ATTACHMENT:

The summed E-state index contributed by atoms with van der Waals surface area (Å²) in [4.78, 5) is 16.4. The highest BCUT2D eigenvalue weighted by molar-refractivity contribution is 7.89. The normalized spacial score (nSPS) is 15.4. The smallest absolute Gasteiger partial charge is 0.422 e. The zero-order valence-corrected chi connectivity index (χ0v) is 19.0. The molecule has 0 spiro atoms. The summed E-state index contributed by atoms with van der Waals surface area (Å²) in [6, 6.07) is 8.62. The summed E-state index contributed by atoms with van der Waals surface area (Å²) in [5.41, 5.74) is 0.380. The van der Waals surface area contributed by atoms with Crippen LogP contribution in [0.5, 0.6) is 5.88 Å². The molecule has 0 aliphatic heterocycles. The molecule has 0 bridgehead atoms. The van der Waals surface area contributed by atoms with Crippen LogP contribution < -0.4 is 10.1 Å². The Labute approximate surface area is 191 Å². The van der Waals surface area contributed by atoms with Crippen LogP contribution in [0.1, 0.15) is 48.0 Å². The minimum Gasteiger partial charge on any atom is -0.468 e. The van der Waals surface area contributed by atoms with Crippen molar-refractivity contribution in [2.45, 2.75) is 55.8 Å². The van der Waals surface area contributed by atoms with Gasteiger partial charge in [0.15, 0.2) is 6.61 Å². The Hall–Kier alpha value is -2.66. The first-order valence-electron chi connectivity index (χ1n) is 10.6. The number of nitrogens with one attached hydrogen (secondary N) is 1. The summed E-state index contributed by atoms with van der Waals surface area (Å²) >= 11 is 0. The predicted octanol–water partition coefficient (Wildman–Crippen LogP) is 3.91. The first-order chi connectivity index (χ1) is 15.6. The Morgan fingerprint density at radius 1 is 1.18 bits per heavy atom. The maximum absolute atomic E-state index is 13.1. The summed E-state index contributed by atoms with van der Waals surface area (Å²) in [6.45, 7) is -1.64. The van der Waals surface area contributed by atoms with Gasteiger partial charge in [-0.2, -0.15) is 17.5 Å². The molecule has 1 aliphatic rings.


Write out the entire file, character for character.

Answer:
The summed E-state index contributed by atoms with van der Waals surface area (Å²) in [4.78, 5) is 16.4. The highest BCUT2D eigenvalue weighted by molar-refractivity contribution is 7.89. The normalized spacial score (nSPS) is 15.4. The smallest absolute Gasteiger partial charge is 0.422 e. The zero-order valence-corrected chi connectivity index (χ0v) is 19.0. The molecule has 0 spiro atoms. The summed E-state index contributed by atoms with van der Waals surface area (Å²) in [6, 6.07) is 8.62. The summed E-state index contributed by atoms with van der Waals surface area (Å²) in [5.41, 5.74) is 0.380. The van der Waals surface area contributed by atoms with Crippen LogP contribution in [0.5, 0.6) is 5.88 Å². The molecule has 0 aliphatic heterocycles. The molecule has 0 bridgehead atoms. The van der Waals surface area contributed by atoms with Crippen LogP contribution < -0.4 is 10.1 Å². The Labute approximate surface area is 191 Å². The van der Waals surface area contributed by atoms with Crippen LogP contribution in [0.1, 0.15) is 48.0 Å². The minimum Gasteiger partial charge on any atom is -0.468 e. The van der Waals surface area contributed by atoms with Crippen molar-refractivity contribution in [2.45, 2.75) is 55.8 Å². The van der Waals surface area contributed by atoms with Gasteiger partial charge in [0.15, 0.2) is 6.61 Å². The Hall–Kier alpha value is -2.66. The first-order valence-electron chi connectivity index (χ1n) is 10.6. The number of nitrogens with one attached hydrogen (secondary N) is 1. The summed E-state index contributed by atoms with van der Waals surface area (Å²) >= 11 is 0. The predicted octanol–water partition coefficient (Wildman–Crippen LogP) is 3.91. The first-order chi connectivity index (χ1) is 15.6. The Morgan fingerprint density at radius 1 is 1.18 bits per heavy atom. The maximum absolute atomic E-state index is 13.1. The summed E-state index contributed by atoms with van der Waals surface area (Å²) in [6.45, 7) is -1.64. The van der Waals surface area contributed by atoms with Gasteiger partial charge in [-0.2, -0.15) is 17.5 Å². The molecule has 1 aliphatic rings.